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The British pillars of Hercules
The main highlight of a cruise to
Gibraltar is essentially its novelty: the genuine appeal of the strange, looming physical presence of its rock, and the dubious one of its preservation as one of Britain’s last remaining colonies.
For most of its history it has existed in a limbo between two worlds without being fully part of either. It’s a curious place to visit, not least to witness the bizarre process of its opening to mass tourism from the Costa del Sol. Ironically, this threatens both to destroy Gibraltar’s highly individual hybrid society and at the same time to make it much more British.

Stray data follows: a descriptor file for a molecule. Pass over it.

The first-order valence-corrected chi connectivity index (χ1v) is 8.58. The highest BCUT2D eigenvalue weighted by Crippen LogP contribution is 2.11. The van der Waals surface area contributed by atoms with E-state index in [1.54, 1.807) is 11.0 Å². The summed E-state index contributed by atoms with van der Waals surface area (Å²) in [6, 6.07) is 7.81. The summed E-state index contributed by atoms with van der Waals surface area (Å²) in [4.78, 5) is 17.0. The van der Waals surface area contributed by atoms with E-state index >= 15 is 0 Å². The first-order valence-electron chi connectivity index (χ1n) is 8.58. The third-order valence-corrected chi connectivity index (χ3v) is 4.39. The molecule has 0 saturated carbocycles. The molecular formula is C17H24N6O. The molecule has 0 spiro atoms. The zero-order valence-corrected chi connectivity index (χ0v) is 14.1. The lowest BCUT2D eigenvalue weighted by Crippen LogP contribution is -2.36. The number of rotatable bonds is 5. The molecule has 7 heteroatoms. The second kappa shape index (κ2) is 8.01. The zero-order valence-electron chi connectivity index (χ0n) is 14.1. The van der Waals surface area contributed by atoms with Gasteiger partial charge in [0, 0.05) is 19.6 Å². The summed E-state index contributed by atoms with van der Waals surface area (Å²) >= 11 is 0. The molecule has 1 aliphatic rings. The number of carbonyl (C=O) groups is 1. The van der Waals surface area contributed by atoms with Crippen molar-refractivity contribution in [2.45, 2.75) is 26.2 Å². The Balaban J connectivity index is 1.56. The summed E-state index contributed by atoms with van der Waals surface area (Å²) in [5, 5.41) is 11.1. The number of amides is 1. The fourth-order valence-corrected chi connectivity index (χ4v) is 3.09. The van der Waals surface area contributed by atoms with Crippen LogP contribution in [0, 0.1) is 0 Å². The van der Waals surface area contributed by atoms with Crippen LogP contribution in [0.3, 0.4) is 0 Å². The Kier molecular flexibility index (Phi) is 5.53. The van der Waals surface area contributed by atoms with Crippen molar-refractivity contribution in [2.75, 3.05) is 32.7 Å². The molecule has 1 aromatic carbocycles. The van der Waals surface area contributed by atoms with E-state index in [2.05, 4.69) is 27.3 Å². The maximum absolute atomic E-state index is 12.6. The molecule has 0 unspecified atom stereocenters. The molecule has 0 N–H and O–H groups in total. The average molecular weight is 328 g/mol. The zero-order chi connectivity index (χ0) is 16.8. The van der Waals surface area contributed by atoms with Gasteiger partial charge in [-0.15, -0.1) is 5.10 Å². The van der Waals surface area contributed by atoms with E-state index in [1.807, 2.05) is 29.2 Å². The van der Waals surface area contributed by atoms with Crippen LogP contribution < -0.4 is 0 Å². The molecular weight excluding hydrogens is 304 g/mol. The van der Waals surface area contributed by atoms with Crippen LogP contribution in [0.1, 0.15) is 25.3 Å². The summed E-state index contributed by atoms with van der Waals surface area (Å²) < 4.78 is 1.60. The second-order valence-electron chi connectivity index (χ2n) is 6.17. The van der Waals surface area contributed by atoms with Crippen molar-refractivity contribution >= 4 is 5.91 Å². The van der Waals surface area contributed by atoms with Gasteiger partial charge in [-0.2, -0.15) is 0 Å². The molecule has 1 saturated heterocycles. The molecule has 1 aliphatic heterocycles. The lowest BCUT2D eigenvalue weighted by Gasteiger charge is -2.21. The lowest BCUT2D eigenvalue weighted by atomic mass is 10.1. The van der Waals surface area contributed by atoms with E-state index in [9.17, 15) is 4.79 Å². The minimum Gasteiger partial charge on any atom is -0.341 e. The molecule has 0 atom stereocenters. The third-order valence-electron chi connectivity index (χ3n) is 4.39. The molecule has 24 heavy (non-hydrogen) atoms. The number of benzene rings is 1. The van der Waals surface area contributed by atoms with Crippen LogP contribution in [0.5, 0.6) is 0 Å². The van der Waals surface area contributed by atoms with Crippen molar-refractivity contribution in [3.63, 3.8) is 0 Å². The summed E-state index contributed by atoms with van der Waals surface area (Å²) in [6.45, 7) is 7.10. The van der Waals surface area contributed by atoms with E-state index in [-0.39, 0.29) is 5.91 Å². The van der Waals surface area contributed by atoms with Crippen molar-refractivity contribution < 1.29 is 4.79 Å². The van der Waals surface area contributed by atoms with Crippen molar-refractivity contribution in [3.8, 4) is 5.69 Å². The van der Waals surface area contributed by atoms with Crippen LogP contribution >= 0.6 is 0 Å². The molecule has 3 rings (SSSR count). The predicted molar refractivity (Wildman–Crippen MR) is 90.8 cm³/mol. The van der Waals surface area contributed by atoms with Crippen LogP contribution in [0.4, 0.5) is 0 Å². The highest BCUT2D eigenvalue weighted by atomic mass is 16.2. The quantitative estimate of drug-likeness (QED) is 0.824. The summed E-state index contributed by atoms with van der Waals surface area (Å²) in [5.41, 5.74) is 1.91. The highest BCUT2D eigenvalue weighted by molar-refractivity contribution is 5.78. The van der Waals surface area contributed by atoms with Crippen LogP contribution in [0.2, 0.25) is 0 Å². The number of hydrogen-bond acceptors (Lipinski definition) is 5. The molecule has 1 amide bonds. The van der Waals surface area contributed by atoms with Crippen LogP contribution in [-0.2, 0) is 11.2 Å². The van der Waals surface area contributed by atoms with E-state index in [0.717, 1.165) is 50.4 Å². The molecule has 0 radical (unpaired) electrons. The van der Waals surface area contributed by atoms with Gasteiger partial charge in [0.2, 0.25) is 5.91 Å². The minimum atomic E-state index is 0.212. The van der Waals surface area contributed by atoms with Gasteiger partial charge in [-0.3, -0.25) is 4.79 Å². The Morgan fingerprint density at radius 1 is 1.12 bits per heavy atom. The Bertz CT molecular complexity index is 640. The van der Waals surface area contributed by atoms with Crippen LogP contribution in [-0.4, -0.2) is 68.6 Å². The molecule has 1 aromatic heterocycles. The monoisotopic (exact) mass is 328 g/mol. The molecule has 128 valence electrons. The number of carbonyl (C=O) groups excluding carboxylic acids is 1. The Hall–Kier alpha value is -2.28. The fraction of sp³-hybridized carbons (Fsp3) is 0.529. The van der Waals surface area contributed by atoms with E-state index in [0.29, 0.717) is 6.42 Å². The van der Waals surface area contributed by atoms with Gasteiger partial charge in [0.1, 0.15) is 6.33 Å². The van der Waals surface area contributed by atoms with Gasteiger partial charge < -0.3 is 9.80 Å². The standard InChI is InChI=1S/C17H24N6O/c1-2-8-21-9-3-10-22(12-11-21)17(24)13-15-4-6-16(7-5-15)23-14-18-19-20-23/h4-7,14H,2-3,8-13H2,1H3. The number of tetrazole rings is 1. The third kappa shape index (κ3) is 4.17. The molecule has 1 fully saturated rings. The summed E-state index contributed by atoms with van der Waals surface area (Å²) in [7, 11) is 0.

In recent years, the economic boom Gibraltar enjoyed throughout the 1980s, following the reopening of the border with Spain, has started to wane, and the future of the colony – whether its population agrees to it or not – is almost certain to involve closer ties with Spain. Yet Gibraltarians stubbornly cling to British status, and all their institutions are modelled on British lines. Contrary to popular belief, however, as you’ll discover during your MSC Mediterranean cruise to Gibraltar, they are of neither mainly Spanish nor British blood, but an ethnic mix descended from Genoese, Portuguese, Spanish, Menorcan, Jewish, Maltese and British forebears.